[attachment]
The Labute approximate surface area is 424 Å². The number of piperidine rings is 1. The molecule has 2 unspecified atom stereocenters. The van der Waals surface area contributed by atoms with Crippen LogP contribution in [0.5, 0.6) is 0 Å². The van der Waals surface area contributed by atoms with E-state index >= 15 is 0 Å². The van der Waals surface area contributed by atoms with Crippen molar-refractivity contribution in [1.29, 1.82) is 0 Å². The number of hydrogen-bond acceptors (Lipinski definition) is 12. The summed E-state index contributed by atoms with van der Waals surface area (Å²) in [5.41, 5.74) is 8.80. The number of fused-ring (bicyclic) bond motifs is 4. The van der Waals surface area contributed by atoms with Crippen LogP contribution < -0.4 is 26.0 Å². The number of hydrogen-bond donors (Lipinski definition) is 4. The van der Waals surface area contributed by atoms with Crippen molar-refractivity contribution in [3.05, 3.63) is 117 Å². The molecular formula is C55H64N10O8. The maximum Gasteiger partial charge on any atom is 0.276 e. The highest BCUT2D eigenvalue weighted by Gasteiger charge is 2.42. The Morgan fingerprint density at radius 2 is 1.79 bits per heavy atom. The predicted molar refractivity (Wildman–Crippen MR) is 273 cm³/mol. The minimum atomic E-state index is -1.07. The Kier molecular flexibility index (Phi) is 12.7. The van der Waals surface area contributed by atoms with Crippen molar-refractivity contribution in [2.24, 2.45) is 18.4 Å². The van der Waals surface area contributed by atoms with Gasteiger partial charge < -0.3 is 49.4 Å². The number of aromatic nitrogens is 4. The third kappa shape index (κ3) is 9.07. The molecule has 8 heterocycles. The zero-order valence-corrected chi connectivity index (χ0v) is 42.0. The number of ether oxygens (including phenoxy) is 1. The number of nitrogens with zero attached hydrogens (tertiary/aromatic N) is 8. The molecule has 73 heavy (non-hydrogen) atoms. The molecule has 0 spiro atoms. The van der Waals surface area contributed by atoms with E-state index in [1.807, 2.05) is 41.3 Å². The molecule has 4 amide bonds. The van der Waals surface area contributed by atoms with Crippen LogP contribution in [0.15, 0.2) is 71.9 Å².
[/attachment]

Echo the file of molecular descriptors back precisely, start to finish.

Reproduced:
The Labute approximate surface area is 424 Å². The number of piperidine rings is 1. The molecule has 2 unspecified atom stereocenters. The van der Waals surface area contributed by atoms with Crippen LogP contribution in [0.5, 0.6) is 0 Å². The van der Waals surface area contributed by atoms with E-state index >= 15 is 0 Å². The van der Waals surface area contributed by atoms with Crippen molar-refractivity contribution in [1.29, 1.82) is 0 Å². The number of hydrogen-bond acceptors (Lipinski definition) is 12. The summed E-state index contributed by atoms with van der Waals surface area (Å²) in [5.41, 5.74) is 8.80. The number of fused-ring (bicyclic) bond motifs is 4. The van der Waals surface area contributed by atoms with Crippen LogP contribution < -0.4 is 26.0 Å². The number of hydrogen-bond donors (Lipinski definition) is 4. The van der Waals surface area contributed by atoms with Crippen molar-refractivity contribution in [3.05, 3.63) is 117 Å². The molecular formula is C55H64N10O8. The maximum Gasteiger partial charge on any atom is 0.276 e. The highest BCUT2D eigenvalue weighted by Gasteiger charge is 2.42. The Morgan fingerprint density at radius 2 is 1.79 bits per heavy atom. The predicted molar refractivity (Wildman–Crippen MR) is 273 cm³/mol. The minimum atomic E-state index is -1.07. The Kier molecular flexibility index (Phi) is 12.7. The van der Waals surface area contributed by atoms with Crippen molar-refractivity contribution in [2.24, 2.45) is 18.4 Å². The van der Waals surface area contributed by atoms with Gasteiger partial charge < -0.3 is 49.4 Å². The number of aromatic nitrogens is 4. The third kappa shape index (κ3) is 9.07. The molecule has 8 heterocycles. The zero-order valence-corrected chi connectivity index (χ0v) is 42.0. The number of ether oxygens (including phenoxy) is 1. The number of nitrogens with zero attached hydrogens (tertiary/aromatic N) is 8. The molecule has 73 heavy (non-hydrogen) atoms. The molecule has 0 spiro atoms. The van der Waals surface area contributed by atoms with E-state index in [1.807, 2.05) is 41.3 Å². The molecule has 4 amide bonds. The van der Waals surface area contributed by atoms with Crippen LogP contribution in [0.15, 0.2) is 71.9 Å².